A pastor in St. Albans, Kanawha County, West Virginia saw that a homeless encampment consisting of about 10 tents in his community was being pushed out. People there were being told they had to leave. So, he decided to help. But not everyone in the town approves of the work he’s doing. Producer Kyle Vass reports. 

Job Training and Retraining

Finding long-lasting solutions to create jobs in Appalachia isn’t easy. There are programs trying to help, but are they really working? Some say we need investors to bring more industries. Others say we should be investing in our own entrepreneurs who can create home-grown businesses. Most economists say it will likely take many different approaches to make real progress.

The U.S. Department of Labor recently announced nearly $5 million for worker training programs in Appalachia. It’s the latest influx of funding aimed at blunting the job losses in the region’s coal sector. But critics of those programs say worker training alone is no solution. Becca Schimmel brings us this story.


Promoting Nature Tourism Through A Local Legend


Credit Brittany Patterson / WVPB
The Woodbooger statue in the Flag Rock Recreation Area in Norton, Va.

One way people are looking to boost our economy is through tourism. Generally, jobs in outdoor recreation aren’t as high-paying as those in the coal industry, but outdoor recreation is a multi-billion dollar industry. Other countries and some cities in the U.S. have been able to leverage their wild places as destinations for nature lovers. Some people have wondered, could Appalachia benefit from a similar approach? Reporter Brittany Patterson visited one community in southwest Virginia is using a local legend to help appeal to national tourists.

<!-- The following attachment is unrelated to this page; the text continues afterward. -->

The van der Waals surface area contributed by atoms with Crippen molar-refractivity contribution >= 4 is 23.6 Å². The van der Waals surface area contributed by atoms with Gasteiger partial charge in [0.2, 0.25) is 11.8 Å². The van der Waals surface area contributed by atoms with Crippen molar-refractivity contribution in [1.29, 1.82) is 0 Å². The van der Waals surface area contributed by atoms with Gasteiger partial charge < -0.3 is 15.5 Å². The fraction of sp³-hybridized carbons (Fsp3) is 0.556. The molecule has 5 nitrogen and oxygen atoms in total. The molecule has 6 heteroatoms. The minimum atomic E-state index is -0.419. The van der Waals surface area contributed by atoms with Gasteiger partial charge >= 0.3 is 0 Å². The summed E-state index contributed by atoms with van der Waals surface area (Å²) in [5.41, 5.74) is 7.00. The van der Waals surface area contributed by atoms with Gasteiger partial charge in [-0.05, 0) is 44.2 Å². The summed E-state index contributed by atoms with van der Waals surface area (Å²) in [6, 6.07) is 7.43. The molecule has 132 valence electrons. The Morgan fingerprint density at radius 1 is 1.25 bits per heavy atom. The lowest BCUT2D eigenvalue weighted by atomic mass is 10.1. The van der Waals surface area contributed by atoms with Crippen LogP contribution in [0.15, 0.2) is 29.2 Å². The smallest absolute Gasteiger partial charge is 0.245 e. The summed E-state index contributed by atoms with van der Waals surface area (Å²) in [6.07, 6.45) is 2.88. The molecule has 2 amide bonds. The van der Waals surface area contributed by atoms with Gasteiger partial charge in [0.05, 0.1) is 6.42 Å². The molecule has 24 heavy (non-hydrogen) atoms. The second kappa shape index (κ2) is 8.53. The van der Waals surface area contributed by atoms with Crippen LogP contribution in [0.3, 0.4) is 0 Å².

Farmers in parts of Pennsylvania, New York and North Carolina are losing their apple trees from what researchers call Rapid Apple Decline and researchers are trying to figure out what’s causing it.

Last year, we produced an episode about apple cider and apple pies. Here’s a recipe that West Virginia State Folklorist Emily Hilliard shared with us on how to make a delicious apple pie crust: